A 43-year-old man presents to an acute care clinic following motor vehicle accident. He is visibly shaken, and your initial assessment rules out life- or limb- threatening injuries. On secondary assessment you notice coarse facial features including a prominent jaw, very large hands and feet, and a husky voice.
Upon examination of the cranial nerves, you’re sure he has a definite loss of lateral peripheral vision in both eyes. This leads you to inquire about the details of the motor vehicle accident, to which he says he didn’t see the other car. You then ask to see the photo of his driver’s license.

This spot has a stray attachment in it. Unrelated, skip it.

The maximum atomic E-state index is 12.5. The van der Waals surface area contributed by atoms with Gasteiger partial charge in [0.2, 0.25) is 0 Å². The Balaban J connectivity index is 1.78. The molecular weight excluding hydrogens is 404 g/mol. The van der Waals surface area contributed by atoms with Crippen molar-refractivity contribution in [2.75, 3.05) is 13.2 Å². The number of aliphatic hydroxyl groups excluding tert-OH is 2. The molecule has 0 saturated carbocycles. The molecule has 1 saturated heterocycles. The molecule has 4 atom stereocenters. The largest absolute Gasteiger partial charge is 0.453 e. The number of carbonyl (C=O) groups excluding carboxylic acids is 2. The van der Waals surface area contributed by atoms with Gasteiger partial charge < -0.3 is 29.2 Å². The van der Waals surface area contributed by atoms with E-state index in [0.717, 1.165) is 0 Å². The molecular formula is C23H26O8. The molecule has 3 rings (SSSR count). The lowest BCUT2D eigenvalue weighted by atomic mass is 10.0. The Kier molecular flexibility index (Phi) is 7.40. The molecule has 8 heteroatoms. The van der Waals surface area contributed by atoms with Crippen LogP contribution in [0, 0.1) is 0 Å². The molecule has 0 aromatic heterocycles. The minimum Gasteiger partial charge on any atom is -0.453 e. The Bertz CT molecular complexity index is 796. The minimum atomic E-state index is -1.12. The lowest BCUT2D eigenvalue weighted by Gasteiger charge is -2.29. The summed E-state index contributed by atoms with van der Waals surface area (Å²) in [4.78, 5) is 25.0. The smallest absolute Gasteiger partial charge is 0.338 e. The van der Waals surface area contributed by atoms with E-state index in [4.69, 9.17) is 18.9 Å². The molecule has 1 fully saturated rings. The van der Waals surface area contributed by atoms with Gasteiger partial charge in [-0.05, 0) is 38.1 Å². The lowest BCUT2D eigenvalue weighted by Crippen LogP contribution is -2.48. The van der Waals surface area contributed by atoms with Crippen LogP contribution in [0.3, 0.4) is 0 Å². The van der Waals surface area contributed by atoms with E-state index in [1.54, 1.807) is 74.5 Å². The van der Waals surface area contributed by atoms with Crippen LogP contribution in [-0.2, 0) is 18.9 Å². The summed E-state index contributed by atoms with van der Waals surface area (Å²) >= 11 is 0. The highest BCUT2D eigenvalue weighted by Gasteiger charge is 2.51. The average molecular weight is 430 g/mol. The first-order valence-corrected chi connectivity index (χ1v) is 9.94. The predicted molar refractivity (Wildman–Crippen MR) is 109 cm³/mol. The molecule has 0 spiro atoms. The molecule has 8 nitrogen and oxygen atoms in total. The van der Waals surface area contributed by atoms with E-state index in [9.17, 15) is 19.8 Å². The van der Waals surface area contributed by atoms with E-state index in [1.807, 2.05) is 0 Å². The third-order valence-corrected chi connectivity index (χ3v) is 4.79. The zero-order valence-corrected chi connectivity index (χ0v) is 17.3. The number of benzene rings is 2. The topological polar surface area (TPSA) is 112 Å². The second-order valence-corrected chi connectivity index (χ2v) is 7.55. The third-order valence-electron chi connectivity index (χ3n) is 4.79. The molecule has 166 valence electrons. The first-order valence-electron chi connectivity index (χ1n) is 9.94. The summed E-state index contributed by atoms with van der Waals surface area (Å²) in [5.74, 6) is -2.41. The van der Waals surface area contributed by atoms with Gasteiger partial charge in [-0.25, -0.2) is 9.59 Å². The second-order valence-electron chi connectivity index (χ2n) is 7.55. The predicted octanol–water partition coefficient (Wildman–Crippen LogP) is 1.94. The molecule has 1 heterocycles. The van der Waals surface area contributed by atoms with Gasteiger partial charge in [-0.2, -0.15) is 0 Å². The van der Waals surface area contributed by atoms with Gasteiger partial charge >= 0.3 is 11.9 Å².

The photo is only 9 years old, but the pictured facial features are quite normal. The patient is 5’9” and weighs 180 lbs. With further questioning you learn that his shoe size, glove size, and ring size have been increasing in recent years.
You tell him you think the accident did not hurt him, but you would like to refer him to an optometrist for formal visual field testing. You suspect that, in the end, this patient will need to see a neurosurgeon.
1. What condition do you think this patient may be suffering from? Explain your rational.
2. On the basis of the MR image below (arrow), how can you explain the vision loss?
3. What is the treatment for the condition the patient is suffering from?